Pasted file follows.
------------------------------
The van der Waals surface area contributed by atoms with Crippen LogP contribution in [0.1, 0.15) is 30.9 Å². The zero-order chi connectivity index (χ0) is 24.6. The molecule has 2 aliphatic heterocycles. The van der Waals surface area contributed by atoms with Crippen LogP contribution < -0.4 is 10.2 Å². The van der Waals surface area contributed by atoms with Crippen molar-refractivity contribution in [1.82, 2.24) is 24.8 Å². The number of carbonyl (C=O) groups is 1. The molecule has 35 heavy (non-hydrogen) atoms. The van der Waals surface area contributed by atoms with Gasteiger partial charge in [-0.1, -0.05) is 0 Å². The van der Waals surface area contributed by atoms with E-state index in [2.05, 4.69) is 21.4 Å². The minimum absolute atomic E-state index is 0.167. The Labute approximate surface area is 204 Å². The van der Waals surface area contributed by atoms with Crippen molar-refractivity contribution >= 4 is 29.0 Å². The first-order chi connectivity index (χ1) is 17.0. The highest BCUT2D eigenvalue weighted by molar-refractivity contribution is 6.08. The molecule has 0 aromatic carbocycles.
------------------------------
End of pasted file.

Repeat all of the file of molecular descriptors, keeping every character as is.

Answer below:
The van der Waals surface area contributed by atoms with Crippen LogP contribution in [0.1, 0.15) is 30.9 Å². The zero-order chi connectivity index (χ0) is 24.6. The molecule has 2 aliphatic heterocycles. The van der Waals surface area contributed by atoms with Crippen LogP contribution < -0.4 is 10.2 Å². The van der Waals surface area contributed by atoms with Crippen molar-refractivity contribution in [1.82, 2.24) is 24.8 Å². The number of carbonyl (C=O) groups is 1. The molecule has 35 heavy (non-hydrogen) atoms. The van der Waals surface area contributed by atoms with Gasteiger partial charge in [-0.1, -0.05) is 0 Å². The van der Waals surface area contributed by atoms with E-state index in [2.05, 4.69) is 21.4 Å². The minimum absolute atomic E-state index is 0.167. The Labute approximate surface area is 204 Å². The van der Waals surface area contributed by atoms with Crippen molar-refractivity contribution >= 4 is 29.0 Å². The first-order chi connectivity index (χ1) is 17.0. The highest BCUT2D eigenvalue weighted by molar-refractivity contribution is 6.08. The molecule has 0 aromatic carbocycles.